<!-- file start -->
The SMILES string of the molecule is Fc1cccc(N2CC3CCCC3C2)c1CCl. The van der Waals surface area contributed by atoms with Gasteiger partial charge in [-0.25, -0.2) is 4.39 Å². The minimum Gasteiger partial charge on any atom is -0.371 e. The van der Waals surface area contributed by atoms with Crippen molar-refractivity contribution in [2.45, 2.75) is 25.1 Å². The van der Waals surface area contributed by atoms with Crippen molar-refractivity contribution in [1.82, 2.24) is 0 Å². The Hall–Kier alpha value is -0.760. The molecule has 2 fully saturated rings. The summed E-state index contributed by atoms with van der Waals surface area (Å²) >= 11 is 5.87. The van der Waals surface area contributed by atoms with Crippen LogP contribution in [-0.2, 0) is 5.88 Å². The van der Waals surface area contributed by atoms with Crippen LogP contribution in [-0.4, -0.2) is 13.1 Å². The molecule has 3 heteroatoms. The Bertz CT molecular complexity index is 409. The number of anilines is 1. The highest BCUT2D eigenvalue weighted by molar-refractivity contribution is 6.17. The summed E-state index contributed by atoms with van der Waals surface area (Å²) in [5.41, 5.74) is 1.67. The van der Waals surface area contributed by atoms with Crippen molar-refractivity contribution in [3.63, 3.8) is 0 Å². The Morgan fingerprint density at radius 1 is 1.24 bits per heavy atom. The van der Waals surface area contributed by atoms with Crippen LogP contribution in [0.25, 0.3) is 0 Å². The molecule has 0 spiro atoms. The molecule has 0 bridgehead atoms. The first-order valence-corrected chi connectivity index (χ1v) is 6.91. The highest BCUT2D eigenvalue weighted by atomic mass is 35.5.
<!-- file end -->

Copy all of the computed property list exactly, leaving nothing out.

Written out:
The SMILES string of the molecule is Fc1cccc(N2CC3CCCC3C2)c1CCl. The van der Waals surface area contributed by atoms with Gasteiger partial charge in [-0.25, -0.2) is 4.39 Å². The minimum Gasteiger partial charge on any atom is -0.371 e. The van der Waals surface area contributed by atoms with Crippen molar-refractivity contribution in [2.45, 2.75) is 25.1 Å². The van der Waals surface area contributed by atoms with Crippen molar-refractivity contribution in [1.82, 2.24) is 0 Å². The Hall–Kier alpha value is -0.760. The molecule has 2 fully saturated rings. The summed E-state index contributed by atoms with van der Waals surface area (Å²) >= 11 is 5.87. The van der Waals surface area contributed by atoms with Crippen LogP contribution in [-0.2, 0) is 5.88 Å². The van der Waals surface area contributed by atoms with Crippen LogP contribution in [-0.4, -0.2) is 13.1 Å². The molecule has 3 heteroatoms. The Bertz CT molecular complexity index is 409. The number of anilines is 1. The highest BCUT2D eigenvalue weighted by molar-refractivity contribution is 6.17. The summed E-state index contributed by atoms with van der Waals surface area (Å²) in [5.41, 5.74) is 1.67. The van der Waals surface area contributed by atoms with Crippen molar-refractivity contribution in [3.63, 3.8) is 0 Å². The Morgan fingerprint density at radius 1 is 1.24 bits per heavy atom. The van der Waals surface area contributed by atoms with Crippen LogP contribution in [0.25, 0.3) is 0 Å². The molecule has 0 spiro atoms. The molecule has 0 bridgehead atoms. The first-order valence-corrected chi connectivity index (χ1v) is 6.91. The highest BCUT2D eigenvalue weighted by atomic mass is 35.5.